• February 17, 2017

    Under Armour Hid Sports Authority Ch. 11's Impact, Suit Says

    Athletic gear maker Under Armour Inc. was slapped with a shareholder suit in Maryland federal court Thursday accusing the Baltimore-based company of concealing the impact of Sports Authority's bankruptcy from investors in order to artificially inflate its stock price.

  • February 17, 2017

    LA's Mark Geragos Preps NY Pension Whiz For $2B Bribe Trial

    Celebrity lawyer Mark Geragos parachuted into Manhattan federal court Friday to defend former New York pension strategist Navnoor Kang against charges that he took bribes to steer $2 billion of investment dollars toward a former Sterne Agee managing director, as U.S. District Judge J. Paul Oetken set a December trial date.

  • February 17, 2017

    PE CEO In Fraud Case Wants 'Bad Faith' Warrants Suppressed

    Scandal-plagued private equity CEO Benjamin Wey asked a New York federal judge Friday to suppress the fruits of two search warrants in a securities fraud and money laundering case, saying the warrants were defective and after the government seized more than it should have, it impermissibly searched electronic data years later.

  • February 17, 2017

    Kimberly-Clark Wants Investor Suit Over Gowns Tossed

    A short stock drop that occurred after the airing of an episode of "60 Minutes" that delved into a two-year old lawsuit against Kimberly-Clark Corp. over the effectiveness of its gowns during the 2014 Ebola virus breakout can’t serve as the backbone of a securities fraud suit, the company told a New York federal court Thursday.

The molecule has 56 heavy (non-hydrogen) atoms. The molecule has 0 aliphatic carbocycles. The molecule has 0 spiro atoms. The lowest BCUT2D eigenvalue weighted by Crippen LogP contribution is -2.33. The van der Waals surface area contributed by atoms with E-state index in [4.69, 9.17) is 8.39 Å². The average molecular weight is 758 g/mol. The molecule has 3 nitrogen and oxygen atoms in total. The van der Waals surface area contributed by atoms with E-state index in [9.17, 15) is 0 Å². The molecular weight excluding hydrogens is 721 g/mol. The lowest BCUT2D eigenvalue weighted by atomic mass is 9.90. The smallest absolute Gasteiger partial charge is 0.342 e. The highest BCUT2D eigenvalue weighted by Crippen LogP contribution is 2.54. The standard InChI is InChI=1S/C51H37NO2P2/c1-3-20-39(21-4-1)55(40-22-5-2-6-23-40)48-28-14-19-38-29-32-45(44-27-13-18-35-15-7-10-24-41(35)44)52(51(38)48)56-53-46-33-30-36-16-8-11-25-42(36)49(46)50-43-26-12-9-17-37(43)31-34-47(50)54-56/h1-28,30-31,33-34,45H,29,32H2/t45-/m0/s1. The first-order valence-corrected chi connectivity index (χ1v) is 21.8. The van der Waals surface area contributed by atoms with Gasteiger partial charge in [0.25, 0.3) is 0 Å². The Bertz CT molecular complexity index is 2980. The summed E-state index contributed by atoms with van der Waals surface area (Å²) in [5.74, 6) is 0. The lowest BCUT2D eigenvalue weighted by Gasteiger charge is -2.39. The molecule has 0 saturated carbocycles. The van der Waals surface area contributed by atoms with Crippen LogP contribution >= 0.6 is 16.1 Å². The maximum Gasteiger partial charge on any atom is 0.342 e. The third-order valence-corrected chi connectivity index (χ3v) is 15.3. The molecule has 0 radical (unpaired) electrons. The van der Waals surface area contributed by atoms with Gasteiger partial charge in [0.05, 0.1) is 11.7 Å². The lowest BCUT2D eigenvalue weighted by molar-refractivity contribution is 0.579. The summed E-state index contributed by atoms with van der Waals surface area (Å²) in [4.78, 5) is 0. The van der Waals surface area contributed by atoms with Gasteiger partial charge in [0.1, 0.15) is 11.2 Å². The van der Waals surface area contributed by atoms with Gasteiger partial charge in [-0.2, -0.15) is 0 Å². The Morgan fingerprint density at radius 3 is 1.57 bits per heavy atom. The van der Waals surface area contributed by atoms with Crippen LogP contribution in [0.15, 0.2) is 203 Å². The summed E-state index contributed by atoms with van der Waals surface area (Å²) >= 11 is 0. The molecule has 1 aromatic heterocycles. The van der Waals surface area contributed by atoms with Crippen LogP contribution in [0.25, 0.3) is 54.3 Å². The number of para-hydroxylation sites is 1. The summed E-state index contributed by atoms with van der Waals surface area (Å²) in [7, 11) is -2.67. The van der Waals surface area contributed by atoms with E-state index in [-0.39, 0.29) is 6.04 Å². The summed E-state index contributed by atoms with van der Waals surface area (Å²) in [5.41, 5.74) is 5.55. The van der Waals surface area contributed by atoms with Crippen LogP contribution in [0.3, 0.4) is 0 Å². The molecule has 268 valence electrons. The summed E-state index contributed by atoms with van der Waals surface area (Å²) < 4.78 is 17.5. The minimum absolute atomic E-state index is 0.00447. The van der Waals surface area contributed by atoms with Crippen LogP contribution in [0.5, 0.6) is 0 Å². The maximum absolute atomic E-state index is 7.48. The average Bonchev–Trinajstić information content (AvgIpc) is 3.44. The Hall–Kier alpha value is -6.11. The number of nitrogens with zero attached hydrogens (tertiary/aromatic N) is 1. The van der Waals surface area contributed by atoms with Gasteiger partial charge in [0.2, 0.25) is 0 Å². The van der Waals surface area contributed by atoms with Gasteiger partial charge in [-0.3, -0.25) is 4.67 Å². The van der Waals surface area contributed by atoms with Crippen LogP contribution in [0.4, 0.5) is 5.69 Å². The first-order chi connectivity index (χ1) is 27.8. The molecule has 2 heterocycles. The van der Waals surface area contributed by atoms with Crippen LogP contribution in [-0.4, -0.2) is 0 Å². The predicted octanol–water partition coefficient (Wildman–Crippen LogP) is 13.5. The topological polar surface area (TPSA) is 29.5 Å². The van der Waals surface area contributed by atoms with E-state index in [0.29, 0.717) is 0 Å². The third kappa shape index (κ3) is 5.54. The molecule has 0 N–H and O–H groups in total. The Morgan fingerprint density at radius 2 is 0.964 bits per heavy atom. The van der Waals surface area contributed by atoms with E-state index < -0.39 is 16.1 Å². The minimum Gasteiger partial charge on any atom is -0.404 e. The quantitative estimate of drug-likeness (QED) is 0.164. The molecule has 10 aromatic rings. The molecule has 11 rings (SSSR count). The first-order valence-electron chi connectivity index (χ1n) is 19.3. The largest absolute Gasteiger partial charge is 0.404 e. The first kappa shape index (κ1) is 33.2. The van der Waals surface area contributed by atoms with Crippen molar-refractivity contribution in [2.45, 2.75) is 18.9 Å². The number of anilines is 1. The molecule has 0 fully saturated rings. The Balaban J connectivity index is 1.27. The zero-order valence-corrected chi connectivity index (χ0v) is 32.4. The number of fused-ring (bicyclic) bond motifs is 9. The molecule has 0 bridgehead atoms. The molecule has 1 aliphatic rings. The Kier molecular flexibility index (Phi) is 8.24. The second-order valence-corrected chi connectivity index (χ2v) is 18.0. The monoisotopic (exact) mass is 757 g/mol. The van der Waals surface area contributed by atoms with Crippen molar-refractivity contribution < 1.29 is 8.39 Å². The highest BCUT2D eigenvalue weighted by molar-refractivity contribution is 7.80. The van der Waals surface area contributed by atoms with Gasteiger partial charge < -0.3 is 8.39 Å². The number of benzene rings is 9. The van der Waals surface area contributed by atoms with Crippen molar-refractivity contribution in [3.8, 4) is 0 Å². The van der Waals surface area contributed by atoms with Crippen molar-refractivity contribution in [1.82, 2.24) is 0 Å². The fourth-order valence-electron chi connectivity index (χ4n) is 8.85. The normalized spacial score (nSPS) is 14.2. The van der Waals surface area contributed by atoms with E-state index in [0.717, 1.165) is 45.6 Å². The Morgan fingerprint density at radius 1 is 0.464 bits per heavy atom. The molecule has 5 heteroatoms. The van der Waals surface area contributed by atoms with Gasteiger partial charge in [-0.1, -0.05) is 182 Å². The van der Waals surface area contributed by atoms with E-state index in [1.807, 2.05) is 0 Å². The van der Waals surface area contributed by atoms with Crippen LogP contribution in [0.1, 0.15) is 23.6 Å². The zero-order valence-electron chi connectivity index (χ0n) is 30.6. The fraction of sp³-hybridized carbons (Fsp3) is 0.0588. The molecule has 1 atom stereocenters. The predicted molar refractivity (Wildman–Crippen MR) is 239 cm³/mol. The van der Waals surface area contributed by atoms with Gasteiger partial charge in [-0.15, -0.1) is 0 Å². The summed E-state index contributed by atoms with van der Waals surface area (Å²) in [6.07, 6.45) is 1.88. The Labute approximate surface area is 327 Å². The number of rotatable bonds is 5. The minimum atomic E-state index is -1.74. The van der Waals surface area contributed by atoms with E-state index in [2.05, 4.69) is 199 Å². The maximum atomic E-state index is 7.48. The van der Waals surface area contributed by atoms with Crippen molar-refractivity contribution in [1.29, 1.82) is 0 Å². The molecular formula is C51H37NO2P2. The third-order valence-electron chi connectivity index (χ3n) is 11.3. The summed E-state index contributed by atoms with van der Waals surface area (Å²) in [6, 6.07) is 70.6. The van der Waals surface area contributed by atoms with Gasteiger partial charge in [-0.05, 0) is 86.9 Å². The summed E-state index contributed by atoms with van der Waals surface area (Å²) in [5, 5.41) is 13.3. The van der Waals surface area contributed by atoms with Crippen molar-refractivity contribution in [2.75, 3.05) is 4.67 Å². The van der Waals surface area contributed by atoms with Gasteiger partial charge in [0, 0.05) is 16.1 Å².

• February 17, 2017

    Cay Clubs Ex-CFO Fights Gov't Request To Clarify Order

    A former Florida real estate executive facing charges related to an alleged $300 million Ponzi scheme blasted the government’s request for clarity on a pretrial order, saying Friday he won’t be raising arguments the court has barred.

  • February 17, 2017

    El Paso Pipeline Stuck With $1M Appeal Bond Fee

    The Delaware Chancery Court on Thursday told El Paso Pipeline Partners LP that it will have to pay $1 million in appeal bond premiums it incurred after successfully challenging a $100 million class judgment in an investor dispute over a Kinder Morgan merger.

  • February 17, 2017

    Texas Justices Won't Review Morgan Keegan Securities Suit

    The Texas Supreme Court on Friday said it would not review wealth management and capital markets firm Morgan Keegan’s argument it was wrongly held liable for not telling investors the true risks of a mortgage-backed securities stake, leaving intact a $2.1 million judgment.

  • February 17, 2017

    SunEdison's Unsecured Creditors Grilled Over Fraud Suit

    SunEdison's unsecured creditors were challenged in New York bankruptcy court Thursday over the durability of their allegations that the energy giant’s secured lenders benefited from hundreds of millions of dollars in fraudulent transfers used to mask the company’s deteriorating finances, finding themselves forced to defend a lack of specific details.

  • February 17, 2017

    $3.9M Ends SEC's Stanford Ponzi Claims Against Ex-Exec

    A former executive at one of Ponzi schemer R. Allen Stanford’s financial firms has agreed to pay the U.S. Securities and Exchange Commission nearly $3.9 million to settle claims related to his role in the fraud, according to a Friday decision by the regulator.

Expert Analysis

  • For The Boardroom, Private Ordering Trumps Political Change

    Marc S. Gerber

    While the legal and regulatory changes envisioned under a new presidential administration may present real and substantial opportunities for companies, those changes may have little, if any, impact when it comes to corporate governance. The forces driving shareholder activism and board scrutiny remain present and may gain strength in a period of deregulation, says Marc Gerber of Skadden Arps Slate Meagher & Flom LLP.